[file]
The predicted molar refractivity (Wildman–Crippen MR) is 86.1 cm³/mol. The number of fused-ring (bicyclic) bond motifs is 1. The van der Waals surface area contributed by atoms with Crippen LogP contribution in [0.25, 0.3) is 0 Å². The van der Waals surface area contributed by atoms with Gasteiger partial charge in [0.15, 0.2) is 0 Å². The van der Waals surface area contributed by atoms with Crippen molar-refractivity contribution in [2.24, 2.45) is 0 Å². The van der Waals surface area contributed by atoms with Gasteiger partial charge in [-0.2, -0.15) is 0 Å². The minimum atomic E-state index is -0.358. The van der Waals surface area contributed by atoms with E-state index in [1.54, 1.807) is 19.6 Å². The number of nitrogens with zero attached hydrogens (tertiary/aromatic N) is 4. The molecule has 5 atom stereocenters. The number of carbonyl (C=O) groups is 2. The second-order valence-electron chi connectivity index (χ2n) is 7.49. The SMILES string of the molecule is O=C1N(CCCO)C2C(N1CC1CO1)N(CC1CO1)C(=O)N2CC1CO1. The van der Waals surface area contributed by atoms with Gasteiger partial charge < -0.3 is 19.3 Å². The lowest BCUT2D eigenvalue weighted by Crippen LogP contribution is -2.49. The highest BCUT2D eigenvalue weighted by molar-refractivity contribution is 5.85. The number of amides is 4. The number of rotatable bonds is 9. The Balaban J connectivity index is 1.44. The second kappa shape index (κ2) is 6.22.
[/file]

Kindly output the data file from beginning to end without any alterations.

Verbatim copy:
The predicted molar refractivity (Wildman–Crippen MR) is 86.1 cm³/mol. The number of fused-ring (bicyclic) bond motifs is 1. The van der Waals surface area contributed by atoms with Crippen LogP contribution in [0.25, 0.3) is 0 Å². The van der Waals surface area contributed by atoms with Gasteiger partial charge in [0.15, 0.2) is 0 Å². The van der Waals surface area contributed by atoms with Crippen molar-refractivity contribution in [2.24, 2.45) is 0 Å². The van der Waals surface area contributed by atoms with Gasteiger partial charge in [-0.2, -0.15) is 0 Å². The minimum atomic E-state index is -0.358. The van der Waals surface area contributed by atoms with E-state index in [1.54, 1.807) is 19.6 Å². The number of nitrogens with zero attached hydrogens (tertiary/aromatic N) is 4. The molecule has 5 atom stereocenters. The number of carbonyl (C=O) groups is 2. The second-order valence-electron chi connectivity index (χ2n) is 7.49. The SMILES string of the molecule is O=C1N(CCCO)C2C(N1CC1CO1)N(CC1CO1)C(=O)N2CC1CO1. The van der Waals surface area contributed by atoms with Gasteiger partial charge < -0.3 is 19.3 Å². The lowest BCUT2D eigenvalue weighted by Crippen LogP contribution is -2.49. The highest BCUT2D eigenvalue weighted by molar-refractivity contribution is 5.85. The number of amides is 4. The number of rotatable bonds is 9. The Balaban J connectivity index is 1.44. The second kappa shape index (κ2) is 6.22.